Canada

Memorial Cup, CHL playoffs cancelled because of COVID-19

For the first time in 102 years, there will not be a showdown to determine Canada’s major junior hockey champion.

The 2020 Memorial Cup has been added to the list of cancelled sporting events in Canada due to the COVID-19 pandemic, with the Canadian Hockey League calling off the tournament and league playoffs on Monday.

The 102nd edition of the event was scheduled to run May 22-31 in Kelowna, B.C., to decide a CHL champion.

“We have continued to monitor the latest updates and advice from all public health agencies and medical experts, and worked tirelessly to determine a scenario by which the balance of our season could be played,” the CHL said in a statement. “Unfortunately, given the troubling state of our global climate and public welfare, there is still too much risk and uncertainty to move forward in good conscience.”

The four-team event was to be hosted by the Western Hockey League’s Kelowna Rockets alongside the WHL champion, Ontario Hockey League champion and Quebec Major Junior Hockey League champion. The three leagues feature a combined 60 teams across Canada and the U.S.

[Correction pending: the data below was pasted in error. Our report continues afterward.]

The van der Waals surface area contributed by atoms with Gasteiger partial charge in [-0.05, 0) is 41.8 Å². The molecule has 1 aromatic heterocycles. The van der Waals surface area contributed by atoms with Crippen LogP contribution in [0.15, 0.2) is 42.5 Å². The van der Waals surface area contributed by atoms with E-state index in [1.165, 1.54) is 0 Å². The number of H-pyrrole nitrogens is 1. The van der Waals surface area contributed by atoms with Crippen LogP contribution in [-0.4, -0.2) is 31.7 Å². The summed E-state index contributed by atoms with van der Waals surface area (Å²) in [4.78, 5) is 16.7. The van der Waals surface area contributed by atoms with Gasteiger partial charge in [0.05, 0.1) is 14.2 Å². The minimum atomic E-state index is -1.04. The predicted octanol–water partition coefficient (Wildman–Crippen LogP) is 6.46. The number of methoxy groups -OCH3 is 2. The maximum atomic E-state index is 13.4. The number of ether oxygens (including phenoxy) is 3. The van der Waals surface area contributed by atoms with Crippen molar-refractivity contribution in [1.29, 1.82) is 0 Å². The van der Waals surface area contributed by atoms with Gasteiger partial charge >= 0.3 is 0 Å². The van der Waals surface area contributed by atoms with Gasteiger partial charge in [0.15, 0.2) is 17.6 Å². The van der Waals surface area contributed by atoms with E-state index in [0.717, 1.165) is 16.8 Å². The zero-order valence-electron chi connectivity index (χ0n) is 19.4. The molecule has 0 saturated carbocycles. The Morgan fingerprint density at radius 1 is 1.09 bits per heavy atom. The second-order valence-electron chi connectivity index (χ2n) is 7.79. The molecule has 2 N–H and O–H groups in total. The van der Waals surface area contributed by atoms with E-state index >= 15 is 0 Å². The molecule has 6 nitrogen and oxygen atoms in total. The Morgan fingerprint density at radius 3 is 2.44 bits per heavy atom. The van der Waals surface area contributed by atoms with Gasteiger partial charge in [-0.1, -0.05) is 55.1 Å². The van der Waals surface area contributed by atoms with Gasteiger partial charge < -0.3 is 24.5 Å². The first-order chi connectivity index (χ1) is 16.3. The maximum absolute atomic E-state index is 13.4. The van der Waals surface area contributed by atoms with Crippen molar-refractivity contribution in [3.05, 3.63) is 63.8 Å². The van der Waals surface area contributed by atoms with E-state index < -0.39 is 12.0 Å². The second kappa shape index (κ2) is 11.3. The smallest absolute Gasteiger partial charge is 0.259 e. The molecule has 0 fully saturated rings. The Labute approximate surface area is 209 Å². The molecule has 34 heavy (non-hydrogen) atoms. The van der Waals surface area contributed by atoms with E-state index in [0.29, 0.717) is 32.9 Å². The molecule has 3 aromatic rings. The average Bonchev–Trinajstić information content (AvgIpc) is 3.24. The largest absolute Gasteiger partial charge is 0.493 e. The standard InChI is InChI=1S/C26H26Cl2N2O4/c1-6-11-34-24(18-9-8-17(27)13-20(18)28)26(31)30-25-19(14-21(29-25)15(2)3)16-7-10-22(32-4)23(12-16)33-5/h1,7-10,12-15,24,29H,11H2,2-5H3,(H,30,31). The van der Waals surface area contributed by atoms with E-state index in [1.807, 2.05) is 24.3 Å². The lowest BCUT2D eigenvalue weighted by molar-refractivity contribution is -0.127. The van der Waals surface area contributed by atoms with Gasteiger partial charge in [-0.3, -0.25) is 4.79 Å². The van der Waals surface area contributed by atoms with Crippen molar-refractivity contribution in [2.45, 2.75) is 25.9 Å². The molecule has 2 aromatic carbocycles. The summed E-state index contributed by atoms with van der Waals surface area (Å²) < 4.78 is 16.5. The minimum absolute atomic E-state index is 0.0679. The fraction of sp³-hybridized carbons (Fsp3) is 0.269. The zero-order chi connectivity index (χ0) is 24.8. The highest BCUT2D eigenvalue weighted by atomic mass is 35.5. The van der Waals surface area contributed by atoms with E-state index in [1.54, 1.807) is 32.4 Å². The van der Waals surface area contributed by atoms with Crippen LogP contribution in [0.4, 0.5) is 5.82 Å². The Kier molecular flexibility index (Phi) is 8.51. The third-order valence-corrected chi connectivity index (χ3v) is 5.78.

The format of the tournament has changed many times since the trophy was first awarded to the Canadian junior champions in 1919, with the modern four-team format — three league champs and a host city — introduced in 1983.

The QMJHL champion Rouyn-Noranda Huskies won the Memorial Cup in 2019.

Kelowna was awarded the tournament in the fall of 2018, and was optimistic about the impact a 10-day event would have on the city.

Beyond junior hockey games, numerous fan events were planned and country music star Brett Kissel was to headline a concert on the tournament’s final weekend.

The CHL originally suspended play on March 12 amid the coronavirus outbreak, and followed up by cancelling the remainder of the regular season last Wednesday. At the time the league said in a statement it was its “hope that the event will continue as scheduled.”

A 2021 host city has yet to be determined. Oshawa and Sault Ste. Marie, Ont., were given the green light to advance in the bid process earlier this year by the OHL, which is scheduled to host the event.

It marks the second major sports event Kelowna has lost because of COVID-19. Earlier this month, officials cancelled the world mixed doubles and senior curling championships, scheduled for April.

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